Today is National Cave Day, a day to recognize all of the beautiful caves across the country, and that includes some of the caves right here in Kentucky.
"The fact that everybody has a cave story, it becomes part of the community and who we are as a people," said Lost River Cave Nature Center Director Annie Holt.
For decades, people have been fascinated by caves, and exploring the mysterious and mesmerizing things they have to offer.
"It's just so different from out every day lives that it's attracting," Holt said.
Lost River Cave in Bowling Green is one of the caves that people flock to in Southcentral Kentucky to visit during the summer months. Holt said that Lost River Cave experiences anywhere from 65,000 to 70,000 visitors in the summer, which is around the same number of resident who live in Bowling Green alone. All of that tourism provides a boost to not only the cave, but also the entire community's economy.
"It's safe to say that when visitors come, they might spend a few nights even," she said. "And not just make this a stop on their drive somewhere, but actually as a destination."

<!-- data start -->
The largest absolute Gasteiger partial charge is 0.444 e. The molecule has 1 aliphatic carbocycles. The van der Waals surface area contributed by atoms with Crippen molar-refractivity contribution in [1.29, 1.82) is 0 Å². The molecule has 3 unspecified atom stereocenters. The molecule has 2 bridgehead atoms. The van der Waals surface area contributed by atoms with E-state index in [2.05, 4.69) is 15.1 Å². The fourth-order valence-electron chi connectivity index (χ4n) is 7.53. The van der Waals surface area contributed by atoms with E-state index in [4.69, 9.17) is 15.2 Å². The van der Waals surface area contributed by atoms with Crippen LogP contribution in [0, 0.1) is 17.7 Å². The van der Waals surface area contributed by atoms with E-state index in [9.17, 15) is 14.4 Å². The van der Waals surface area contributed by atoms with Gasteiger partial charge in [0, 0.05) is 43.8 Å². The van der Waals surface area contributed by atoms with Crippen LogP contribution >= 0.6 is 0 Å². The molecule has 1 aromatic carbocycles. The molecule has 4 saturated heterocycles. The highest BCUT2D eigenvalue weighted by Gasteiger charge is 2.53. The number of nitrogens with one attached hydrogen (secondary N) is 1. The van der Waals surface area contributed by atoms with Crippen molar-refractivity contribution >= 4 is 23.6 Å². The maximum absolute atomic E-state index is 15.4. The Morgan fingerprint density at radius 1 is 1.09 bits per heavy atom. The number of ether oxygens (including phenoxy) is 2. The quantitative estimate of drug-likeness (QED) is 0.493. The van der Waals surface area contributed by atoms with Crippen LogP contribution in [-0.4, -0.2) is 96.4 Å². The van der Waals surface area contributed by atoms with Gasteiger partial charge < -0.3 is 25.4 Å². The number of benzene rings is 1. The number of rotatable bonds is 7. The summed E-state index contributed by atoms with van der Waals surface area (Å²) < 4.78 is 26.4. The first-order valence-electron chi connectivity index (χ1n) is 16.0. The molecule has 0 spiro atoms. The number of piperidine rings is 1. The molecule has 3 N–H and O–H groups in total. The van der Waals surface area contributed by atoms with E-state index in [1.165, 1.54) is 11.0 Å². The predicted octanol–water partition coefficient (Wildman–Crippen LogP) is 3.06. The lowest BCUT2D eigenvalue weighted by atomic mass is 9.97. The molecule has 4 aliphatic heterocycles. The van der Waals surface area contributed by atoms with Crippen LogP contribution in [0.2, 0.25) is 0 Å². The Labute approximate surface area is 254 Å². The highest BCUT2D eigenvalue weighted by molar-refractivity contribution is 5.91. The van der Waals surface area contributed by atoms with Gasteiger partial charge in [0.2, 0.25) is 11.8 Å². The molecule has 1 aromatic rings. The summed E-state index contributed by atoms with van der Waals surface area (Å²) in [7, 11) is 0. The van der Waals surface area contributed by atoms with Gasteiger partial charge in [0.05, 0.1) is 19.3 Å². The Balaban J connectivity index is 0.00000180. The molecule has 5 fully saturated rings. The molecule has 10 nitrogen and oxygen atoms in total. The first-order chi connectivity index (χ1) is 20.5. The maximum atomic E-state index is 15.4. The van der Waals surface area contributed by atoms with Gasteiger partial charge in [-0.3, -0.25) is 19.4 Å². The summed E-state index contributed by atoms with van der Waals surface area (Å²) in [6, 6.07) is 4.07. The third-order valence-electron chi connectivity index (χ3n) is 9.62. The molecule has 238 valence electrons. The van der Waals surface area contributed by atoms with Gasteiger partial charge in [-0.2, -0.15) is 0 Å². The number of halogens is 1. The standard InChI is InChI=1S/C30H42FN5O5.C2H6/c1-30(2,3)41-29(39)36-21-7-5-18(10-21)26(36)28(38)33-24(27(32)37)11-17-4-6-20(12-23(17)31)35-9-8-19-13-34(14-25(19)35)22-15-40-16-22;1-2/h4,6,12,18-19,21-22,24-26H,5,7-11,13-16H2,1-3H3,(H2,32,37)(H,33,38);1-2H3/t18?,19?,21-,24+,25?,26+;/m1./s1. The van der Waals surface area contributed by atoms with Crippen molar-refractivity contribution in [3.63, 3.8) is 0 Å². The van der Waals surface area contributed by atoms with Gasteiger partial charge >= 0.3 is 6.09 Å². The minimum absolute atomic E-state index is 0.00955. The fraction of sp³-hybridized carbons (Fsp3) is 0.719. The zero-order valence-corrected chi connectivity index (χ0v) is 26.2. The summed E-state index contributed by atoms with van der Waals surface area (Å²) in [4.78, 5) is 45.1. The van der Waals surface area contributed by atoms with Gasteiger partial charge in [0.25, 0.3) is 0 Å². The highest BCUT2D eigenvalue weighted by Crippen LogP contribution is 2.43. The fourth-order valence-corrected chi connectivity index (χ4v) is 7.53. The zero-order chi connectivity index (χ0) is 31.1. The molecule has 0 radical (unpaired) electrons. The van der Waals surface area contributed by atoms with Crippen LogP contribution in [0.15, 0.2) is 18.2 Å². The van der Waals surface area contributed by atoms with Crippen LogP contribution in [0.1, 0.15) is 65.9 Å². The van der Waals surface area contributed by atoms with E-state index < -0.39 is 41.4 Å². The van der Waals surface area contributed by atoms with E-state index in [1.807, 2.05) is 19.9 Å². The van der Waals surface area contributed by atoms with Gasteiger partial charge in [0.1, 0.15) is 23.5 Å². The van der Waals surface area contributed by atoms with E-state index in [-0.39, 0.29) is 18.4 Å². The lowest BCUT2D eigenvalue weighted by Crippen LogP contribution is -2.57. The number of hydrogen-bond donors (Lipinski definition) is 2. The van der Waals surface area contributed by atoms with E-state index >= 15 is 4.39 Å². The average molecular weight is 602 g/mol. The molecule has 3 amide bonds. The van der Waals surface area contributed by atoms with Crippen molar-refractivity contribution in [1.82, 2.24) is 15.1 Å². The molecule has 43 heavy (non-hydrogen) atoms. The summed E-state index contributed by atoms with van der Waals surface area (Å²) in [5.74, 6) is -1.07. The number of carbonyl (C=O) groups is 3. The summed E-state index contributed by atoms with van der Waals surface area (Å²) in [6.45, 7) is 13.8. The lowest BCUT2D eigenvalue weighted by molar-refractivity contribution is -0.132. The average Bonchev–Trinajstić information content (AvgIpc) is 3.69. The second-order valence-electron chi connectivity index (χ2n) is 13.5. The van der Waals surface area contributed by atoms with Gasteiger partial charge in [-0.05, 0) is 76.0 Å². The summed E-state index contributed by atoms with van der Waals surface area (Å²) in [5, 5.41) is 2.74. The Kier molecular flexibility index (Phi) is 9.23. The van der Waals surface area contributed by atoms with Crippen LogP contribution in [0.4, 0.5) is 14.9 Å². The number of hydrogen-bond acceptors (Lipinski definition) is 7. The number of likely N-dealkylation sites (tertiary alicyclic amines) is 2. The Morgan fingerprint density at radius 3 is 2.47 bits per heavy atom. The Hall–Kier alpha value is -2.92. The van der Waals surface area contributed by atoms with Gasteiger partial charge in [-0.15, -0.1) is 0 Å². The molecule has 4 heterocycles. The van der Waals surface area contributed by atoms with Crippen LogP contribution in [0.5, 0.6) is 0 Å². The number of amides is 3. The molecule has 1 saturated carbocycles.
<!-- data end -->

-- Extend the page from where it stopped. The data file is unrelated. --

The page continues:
Caves offer us a glimpse into the ancient past, but at the same time, they also form something new in the present.
"It can create some very unique cultural history and some very unique opportunities for sports, recreation, and getting underground like caving," Holt said.
And it doesn't matter where you're from or who you are, because as Holt says, caves are for everyone.
"Age is not a difference, culture is not a difference, race is not a difference, gender," she said. "Everybody finds caves interesting."